How Berlin residents who do not live in a constituency will not be able to vote in upcoming election

(FoxNews) More than one million Germans will not be able to vote in the upcoming federal election as they do not live in the “mandatory voting constituency,” German media reported Sunday.

Berlin, Bielefeld, Darmstadt, Hagen, Hamburg, Leipzig, Stuttgart, Celle, and Baden-Wuerttemberg have been eliminated from the 142 constituencies, leaving these 11 for 15 million Berlin residents as of Dec. 1, 2017, according to Eurepiene, a German news service reported.

According to the ruling of the Federal Election Commission (Saarbrücker Zeitung) last year, the constituency has to have at least 572,496 Berlin residents living in the areas of voting parties. However, all of Berlin’s citizens were stateless under the Deutschlandschef constitutional law of 1949.

Eurepiene reported that, in 2018, Berlin politicians were also denied the right to vote as Berliners live in different German states.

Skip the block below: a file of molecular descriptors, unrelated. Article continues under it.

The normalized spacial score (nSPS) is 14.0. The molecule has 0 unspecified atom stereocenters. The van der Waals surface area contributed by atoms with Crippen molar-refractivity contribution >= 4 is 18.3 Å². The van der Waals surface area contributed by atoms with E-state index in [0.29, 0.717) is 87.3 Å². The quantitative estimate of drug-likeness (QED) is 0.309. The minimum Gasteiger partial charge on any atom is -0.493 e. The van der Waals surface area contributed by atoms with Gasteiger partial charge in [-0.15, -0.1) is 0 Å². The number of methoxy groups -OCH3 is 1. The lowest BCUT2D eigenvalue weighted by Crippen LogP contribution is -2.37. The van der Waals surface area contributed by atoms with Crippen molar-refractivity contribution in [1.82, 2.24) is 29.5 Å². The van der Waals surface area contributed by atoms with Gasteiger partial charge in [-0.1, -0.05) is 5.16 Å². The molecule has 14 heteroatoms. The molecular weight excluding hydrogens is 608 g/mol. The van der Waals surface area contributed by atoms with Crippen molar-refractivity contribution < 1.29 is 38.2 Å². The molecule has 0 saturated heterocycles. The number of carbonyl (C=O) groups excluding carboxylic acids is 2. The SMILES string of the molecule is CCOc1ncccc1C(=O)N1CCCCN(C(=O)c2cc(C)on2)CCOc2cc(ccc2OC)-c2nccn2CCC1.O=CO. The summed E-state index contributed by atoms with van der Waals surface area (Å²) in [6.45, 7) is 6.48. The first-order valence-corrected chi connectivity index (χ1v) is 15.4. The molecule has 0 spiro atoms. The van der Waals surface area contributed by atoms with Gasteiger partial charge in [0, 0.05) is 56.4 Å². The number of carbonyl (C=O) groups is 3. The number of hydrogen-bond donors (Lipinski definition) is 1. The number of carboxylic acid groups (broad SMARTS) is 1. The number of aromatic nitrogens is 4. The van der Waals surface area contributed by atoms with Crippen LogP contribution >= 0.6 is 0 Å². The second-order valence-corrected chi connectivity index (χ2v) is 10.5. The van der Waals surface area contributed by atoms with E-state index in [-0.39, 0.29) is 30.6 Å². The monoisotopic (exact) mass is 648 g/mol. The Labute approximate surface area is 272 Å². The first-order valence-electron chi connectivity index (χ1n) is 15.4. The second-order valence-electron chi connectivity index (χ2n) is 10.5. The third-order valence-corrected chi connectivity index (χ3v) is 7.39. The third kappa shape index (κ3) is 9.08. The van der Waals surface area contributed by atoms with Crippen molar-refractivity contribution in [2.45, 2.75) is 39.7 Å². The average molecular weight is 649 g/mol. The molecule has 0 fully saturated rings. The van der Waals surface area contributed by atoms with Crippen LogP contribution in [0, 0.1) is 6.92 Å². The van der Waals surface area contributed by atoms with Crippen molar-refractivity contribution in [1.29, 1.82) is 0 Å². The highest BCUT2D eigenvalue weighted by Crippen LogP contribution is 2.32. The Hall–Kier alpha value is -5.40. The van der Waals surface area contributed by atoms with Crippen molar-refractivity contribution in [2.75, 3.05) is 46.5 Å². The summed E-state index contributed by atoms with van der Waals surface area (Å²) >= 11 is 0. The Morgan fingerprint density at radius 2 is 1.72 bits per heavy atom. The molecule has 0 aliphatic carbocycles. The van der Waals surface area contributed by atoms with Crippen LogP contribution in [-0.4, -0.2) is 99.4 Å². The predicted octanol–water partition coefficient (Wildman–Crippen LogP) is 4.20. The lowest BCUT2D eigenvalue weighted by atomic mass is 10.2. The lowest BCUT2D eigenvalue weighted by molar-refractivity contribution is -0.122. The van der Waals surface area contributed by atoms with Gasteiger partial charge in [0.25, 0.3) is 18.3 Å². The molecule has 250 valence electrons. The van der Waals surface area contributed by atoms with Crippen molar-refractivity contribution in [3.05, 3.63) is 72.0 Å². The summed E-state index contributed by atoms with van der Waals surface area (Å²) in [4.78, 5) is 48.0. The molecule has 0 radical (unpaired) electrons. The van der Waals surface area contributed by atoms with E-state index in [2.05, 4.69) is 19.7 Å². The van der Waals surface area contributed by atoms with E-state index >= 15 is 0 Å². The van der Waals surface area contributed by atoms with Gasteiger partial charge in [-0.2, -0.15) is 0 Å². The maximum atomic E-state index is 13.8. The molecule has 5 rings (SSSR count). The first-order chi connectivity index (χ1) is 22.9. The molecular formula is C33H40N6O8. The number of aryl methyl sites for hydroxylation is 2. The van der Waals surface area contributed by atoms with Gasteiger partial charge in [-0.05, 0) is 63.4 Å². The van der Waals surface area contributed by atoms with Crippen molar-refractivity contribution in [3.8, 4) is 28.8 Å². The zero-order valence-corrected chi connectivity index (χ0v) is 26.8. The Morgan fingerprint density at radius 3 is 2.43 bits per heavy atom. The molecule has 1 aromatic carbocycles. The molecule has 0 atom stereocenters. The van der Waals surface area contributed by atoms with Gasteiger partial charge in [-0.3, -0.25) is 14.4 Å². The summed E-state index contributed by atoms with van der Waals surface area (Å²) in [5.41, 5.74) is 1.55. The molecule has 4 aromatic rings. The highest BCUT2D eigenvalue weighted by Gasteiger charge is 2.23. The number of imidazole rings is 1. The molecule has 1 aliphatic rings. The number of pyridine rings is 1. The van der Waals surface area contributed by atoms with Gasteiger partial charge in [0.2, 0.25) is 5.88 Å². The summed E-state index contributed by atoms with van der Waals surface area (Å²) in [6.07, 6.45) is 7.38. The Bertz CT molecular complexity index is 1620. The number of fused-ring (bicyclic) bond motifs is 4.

Germans pay a federal income tax of 2.5 percent in addition to local levies of 5.2 percent. This tax is paid by citizens who are living outside the “mandatory voting constituency.”

Law enforcement authorities have to identify the “states of residence” of German citizens, in order to define the municipalities and regions within the constituency.

With the exception of individuals living in the Hamburg, Schleswig-Holstein, Thuringia, Saxony and Garching, Brussels, Zug, Orebro, Nordrhein-Westfalen, Lower Saxony, Berlin, Bremen, Brandenburg, Saxony, Saarland, Saxony, Mecklenburg-Western Pomerania, Schleswig-Holstein, Thuringia, Mecklenburg-Western Pomerania, Solingen, Schleswig-Holstein, Baden-Wuerttemberg, and Mecklenburg-Pomerania, one of Germany’s 14 states, citizens living outside the German parliament are prohibited from voting in federal elections and parliamentary elections.

Despite not having a state in their region, Berlin residents can cast their ballots at voting booths within the districts where they have submitted valid applications or registered voter registrations.

Berlin’s voters were able to choose candidates from 3,273 parties, which amounted to a 17.5 percent voter turnout for the federal election in September, 2017. The 21.2 percent turnout was the highest registered in a parliamentary election in West Germany, after the 22.5 percent of 2006.

According to GfK, a German research institute, the citizens of Berlin had the highest propensity to vote in September, with 92.5 percent of Berliners voting in the elections.

Copyright Eos, Inc.

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